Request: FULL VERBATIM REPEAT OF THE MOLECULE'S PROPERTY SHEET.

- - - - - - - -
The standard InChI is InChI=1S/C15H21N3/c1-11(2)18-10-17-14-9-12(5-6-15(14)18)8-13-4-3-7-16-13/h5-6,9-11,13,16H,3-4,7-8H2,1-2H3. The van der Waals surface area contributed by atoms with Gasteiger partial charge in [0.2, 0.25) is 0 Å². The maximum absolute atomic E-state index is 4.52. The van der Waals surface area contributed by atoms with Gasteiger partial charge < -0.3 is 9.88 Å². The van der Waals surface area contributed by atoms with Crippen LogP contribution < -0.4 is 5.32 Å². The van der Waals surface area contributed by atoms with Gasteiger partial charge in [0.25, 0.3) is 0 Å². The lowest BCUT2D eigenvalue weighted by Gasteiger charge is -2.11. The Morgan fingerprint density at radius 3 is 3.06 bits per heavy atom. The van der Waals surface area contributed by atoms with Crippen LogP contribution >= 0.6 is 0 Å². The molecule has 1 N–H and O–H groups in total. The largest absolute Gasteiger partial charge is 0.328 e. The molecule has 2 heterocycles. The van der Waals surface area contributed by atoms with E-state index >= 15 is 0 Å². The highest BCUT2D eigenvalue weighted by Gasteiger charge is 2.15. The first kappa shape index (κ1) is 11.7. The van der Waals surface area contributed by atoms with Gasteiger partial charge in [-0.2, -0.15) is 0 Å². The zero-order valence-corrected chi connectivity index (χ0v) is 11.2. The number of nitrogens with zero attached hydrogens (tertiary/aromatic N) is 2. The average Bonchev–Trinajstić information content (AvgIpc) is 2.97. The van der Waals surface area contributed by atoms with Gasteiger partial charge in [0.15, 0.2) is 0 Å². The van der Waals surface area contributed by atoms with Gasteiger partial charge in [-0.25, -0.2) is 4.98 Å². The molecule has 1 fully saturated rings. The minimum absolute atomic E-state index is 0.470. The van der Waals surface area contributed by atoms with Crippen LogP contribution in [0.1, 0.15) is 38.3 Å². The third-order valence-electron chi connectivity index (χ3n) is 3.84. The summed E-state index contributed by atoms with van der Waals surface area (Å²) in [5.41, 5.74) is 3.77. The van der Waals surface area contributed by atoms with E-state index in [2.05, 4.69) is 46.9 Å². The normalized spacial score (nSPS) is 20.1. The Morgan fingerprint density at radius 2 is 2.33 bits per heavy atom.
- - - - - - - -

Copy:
The standard InChI is InChI=1S/C15H21N3/c1-11(2)18-10-17-14-9-12(5-6-15(14)18)8-13-4-3-7-16-13/h5-6,9-11,13,16H,3-4,7-8H2,1-2H3. The van der Waals surface area contributed by atoms with Gasteiger partial charge in [0.2, 0.25) is 0 Å². The maximum absolute atomic E-state index is 4.52. The van der Waals surface area contributed by atoms with Gasteiger partial charge < -0.3 is 9.88 Å². The van der Waals surface area contributed by atoms with Crippen LogP contribution < -0.4 is 5.32 Å². The van der Waals surface area contributed by atoms with Gasteiger partial charge in [0.25, 0.3) is 0 Å². The lowest BCUT2D eigenvalue weighted by Gasteiger charge is -2.11. The Morgan fingerprint density at radius 3 is 3.06 bits per heavy atom. The van der Waals surface area contributed by atoms with Crippen LogP contribution >= 0.6 is 0 Å². The molecule has 1 N–H and O–H groups in total. The largest absolute Gasteiger partial charge is 0.328 e. The molecule has 2 heterocycles. The van der Waals surface area contributed by atoms with E-state index >= 15 is 0 Å². The highest BCUT2D eigenvalue weighted by Gasteiger charge is 2.15. The first kappa shape index (κ1) is 11.7. The van der Waals surface area contributed by atoms with Gasteiger partial charge in [-0.2, -0.15) is 0 Å². The zero-order valence-corrected chi connectivity index (χ0v) is 11.2. The number of nitrogens with zero attached hydrogens (tertiary/aromatic N) is 2. The average Bonchev–Trinajstić information content (AvgIpc) is 2.97. The van der Waals surface area contributed by atoms with Gasteiger partial charge in [0.15, 0.2) is 0 Å². The van der Waals surface area contributed by atoms with Gasteiger partial charge in [-0.25, -0.2) is 4.98 Å². The molecule has 1 fully saturated rings. The minimum absolute atomic E-state index is 0.470. The van der Waals surface area contributed by atoms with Crippen LogP contribution in [0.1, 0.15) is 38.3 Å². The third-order valence-electron chi connectivity index (χ3n) is 3.84. The summed E-state index contributed by atoms with van der Waals surface area (Å²) in [5.41, 5.74) is 3.77. The van der Waals surface area contributed by atoms with E-state index in [2.05, 4.69) is 46.9 Å². The normalized spacial score (nSPS) is 20.1. The Morgan fingerprint density at radius 2 is 2.33 bits per heavy atom.